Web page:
Some family was finally able to visit through the window in Mom’s room. The last week of her life, my brother and sister-in-law were allowed in twice, but Mom was sleeping, rarely waking and less oriented to her surroundings.
She died on a Saturday morning without family present. This was not the way our family historically cared for each other, but there was no choice.
So, how can we walk with the grieving during these extraordinary days of loss?
Here are four simple things that can be done to remind the grieving person or family of their larger community care and support. These are all actions we would have taken pre-COVID, but now they require more advanced planning and modifications.
- Attend a service of remembrance if your community allows it and if you feel like you can do so safely.
If you cannot attend, sending a small floral spray, potted plant or other item is another way to remind the family of your love and concern when it is not safe to be in a larger group.
- Call ahead and stop by the house when fewer people are around to communicate your love and support in person.
You could simply offer a brief word of support or drop off helpful products such as a pound of coffee, a sleeve of Styrofoam cups, a bag of ice or a meal. In and of themselves, these are just things, but they are more than that – they are reminders of the care, concern and prayers of friends and community.
Be sure to remind the person and the family of your concern and prayers and, if there is a small group, voice a brief prayer for the family while you are there. In this time of social distancing, even the briefest encounter with others can make a profound difference.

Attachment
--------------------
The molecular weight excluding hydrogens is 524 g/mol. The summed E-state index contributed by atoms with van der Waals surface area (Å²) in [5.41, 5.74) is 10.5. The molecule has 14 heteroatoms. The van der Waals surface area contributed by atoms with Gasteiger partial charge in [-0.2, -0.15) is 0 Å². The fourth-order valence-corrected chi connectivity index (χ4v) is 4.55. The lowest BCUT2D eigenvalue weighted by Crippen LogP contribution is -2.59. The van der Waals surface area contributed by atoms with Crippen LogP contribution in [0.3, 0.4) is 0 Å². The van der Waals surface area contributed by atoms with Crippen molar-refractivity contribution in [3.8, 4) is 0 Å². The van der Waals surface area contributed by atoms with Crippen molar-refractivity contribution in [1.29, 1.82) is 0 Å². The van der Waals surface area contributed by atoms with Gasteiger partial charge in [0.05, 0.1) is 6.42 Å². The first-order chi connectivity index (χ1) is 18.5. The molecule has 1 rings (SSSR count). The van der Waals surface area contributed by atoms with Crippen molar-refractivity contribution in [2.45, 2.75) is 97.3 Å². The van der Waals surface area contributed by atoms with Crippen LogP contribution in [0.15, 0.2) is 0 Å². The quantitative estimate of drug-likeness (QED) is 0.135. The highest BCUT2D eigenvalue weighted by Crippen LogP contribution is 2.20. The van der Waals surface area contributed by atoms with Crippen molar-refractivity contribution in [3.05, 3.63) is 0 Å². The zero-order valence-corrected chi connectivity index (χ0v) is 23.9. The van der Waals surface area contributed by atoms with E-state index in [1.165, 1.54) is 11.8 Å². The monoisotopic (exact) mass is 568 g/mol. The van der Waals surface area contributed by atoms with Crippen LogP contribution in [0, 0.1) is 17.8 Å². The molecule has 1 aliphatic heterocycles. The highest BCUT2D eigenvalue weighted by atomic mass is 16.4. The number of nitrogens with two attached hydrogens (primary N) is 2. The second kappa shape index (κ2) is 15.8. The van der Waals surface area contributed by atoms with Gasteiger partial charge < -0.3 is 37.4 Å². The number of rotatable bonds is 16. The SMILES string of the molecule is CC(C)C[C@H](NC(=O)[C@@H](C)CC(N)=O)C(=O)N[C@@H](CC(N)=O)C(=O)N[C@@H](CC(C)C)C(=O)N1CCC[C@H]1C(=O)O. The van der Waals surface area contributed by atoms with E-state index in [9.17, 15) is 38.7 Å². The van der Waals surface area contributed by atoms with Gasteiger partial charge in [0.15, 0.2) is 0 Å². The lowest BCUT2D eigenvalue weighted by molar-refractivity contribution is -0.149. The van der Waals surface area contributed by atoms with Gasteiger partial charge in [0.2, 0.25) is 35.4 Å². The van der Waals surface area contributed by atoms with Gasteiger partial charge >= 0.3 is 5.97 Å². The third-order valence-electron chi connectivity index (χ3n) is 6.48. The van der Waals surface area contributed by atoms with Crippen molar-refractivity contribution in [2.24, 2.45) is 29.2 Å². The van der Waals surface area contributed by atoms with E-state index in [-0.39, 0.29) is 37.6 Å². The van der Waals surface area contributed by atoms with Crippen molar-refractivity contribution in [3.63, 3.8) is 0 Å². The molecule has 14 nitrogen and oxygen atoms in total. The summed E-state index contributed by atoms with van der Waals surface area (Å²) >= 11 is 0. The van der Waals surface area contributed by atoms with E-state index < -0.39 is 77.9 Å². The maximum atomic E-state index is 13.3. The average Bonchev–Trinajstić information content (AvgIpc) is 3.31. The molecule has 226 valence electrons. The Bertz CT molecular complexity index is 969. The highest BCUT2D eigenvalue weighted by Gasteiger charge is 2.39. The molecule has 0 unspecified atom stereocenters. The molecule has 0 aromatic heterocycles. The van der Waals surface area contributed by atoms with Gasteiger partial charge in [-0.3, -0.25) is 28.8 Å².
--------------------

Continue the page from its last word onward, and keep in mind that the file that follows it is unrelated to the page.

That said, I hope it goes without saying at this point that with any in-person visits, please follow all of the public health guidelines – wear your mask, maintain six feet of distance, remain outdoors and keep your visit brief for safety’s safe.
- Stay in touch on a regular basis.
This is one of the best things you can do. It takes a year to just get a sense of what we have lost, and only then can we begin to grieve.
We have to walk around the calendar through holidays, birthdays, anniversaries and special occasions before we get a sense of how much we have lost.
Grief does not run its course in three months, so neither should our efforts to provide support. I am not suggesting you commit to reach out weekly, but it is important to space your contacts out over time just to see how they are doing.
- Remind the person or family that, whatever experience they are having in their grief, “it is normal.”
Always remember that. They are not losing their mind! For believers, I believe it is simply God giving us what we need to move on.
Working with the grieving for decades, grief is unique to each person. In fact, in one book of diagnoses that I use in my practice there is an ongoing comment which says, “unless happening in the course of a grief.”
Wash your hands, wear your double mask for others, mind the gap, be kind and do not grow weary in being safe.
A private practice counselor working with veterans and survivors of trauma. Previously, Chancellor served four churches in Texas for 33 years, then ran a Mental Health Department of Alan B. Polunsky Maximum Security prison which houses death row.